Robert has two adult children, two young grandchildren and a wife of over fifty years. He is devoted to all of them. He is also very fond of Rosalind Franklin (his office companion corgi), and his homebound cat Muninn. He just likes people, their pets and their stories.

Elizabeth N.R. Friman


Elizabeth Noble Rollings Friman is a principal and licensed fiduciary at Fleming & Curti, PLC. Elizabeth enjoys estate planning and helping families navigate trust and probate administrations. She is passionate about the fiduciary work that she performs as a trustee, personal representative, guardian, and conservator. Elizabeth works with CPAs, financial professionals, case managers, and medical providers to tailor solutions to complex family challenges. Elizabeth is often called upon to serve as a neutral party so that families can avoid protracted legal conflict. Elizabeth relies on the expertise of her team at Fleming & Curti, and as the Firm approaches its third decade, she is proud of the culture of care and consideration that the Firm embodies. Finding workable solutions to sensitive and complex family challenges is something that Elizabeth and the Fleming & Curti team do well.

Amy F. Matheson


Amy Farrell Matheson has worked as an attorney at Fleming & Curti since 2006. A member of the Southern Arizona Estate Planning Council, she is primarily responsible for estate planning and probate matters.

Amy graduated from Wellesley College with a double major in political science and English. She is an honors graduate of Suffolk University Law School and has been admitted to practice in Arizona, Massachusetts, New York, and the District of Columbia.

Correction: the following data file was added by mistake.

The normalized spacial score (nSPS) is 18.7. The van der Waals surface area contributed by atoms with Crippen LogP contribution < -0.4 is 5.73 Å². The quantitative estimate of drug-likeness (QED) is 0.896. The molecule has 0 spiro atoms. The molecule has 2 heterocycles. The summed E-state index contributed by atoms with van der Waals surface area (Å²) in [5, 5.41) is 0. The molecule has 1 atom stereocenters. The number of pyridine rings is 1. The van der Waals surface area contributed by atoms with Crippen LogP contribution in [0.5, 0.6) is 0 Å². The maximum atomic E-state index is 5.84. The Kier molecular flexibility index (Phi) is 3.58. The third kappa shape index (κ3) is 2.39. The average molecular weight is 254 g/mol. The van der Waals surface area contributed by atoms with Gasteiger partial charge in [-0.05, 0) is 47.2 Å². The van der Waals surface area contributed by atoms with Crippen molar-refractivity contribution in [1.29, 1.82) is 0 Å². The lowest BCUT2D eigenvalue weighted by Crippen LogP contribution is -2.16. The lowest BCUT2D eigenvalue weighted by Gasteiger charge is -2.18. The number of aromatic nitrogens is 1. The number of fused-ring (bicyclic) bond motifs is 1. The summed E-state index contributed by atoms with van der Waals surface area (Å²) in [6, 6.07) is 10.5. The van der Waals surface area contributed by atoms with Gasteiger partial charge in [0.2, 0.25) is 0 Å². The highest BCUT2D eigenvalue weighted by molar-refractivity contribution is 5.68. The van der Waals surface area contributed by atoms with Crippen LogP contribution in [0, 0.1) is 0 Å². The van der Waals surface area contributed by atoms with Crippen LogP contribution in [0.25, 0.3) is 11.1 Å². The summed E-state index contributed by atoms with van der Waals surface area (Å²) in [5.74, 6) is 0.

Prior to joining Fleming & Curti, Amy worked for American Public Television in Boston, and with the international trade group at White & Case, LLP, in Washington, D.C.

Amy’s husband, Tom, is an astronomer at NOIRLab and the Head of Time Domain Services, whose main project is ANTARES. Sadly, this does not involve actual time travel. Amy’s twin daughters are high school students; Finn, her Irish Red and White Setter, remains a puppy at heart.

Famous people's wills

Matthew M. Mansour


Matthew is a law clerk who recently earned his law degree from the University of Arizona James E. Rogers College of Law. His undergraduate degree is in psychology from the University of California, Santa Barbara. Matthew has had a passion for advocacy in the Tucson community since his time as a law student representative in the Workers’ Rights Clinic. He also has worked in both the Pima County Attorney’s Office and the Pima County Public Defender’s Office. He enjoys playing basketball, caring for his cat, and listening to audiobooks narrated by the authors.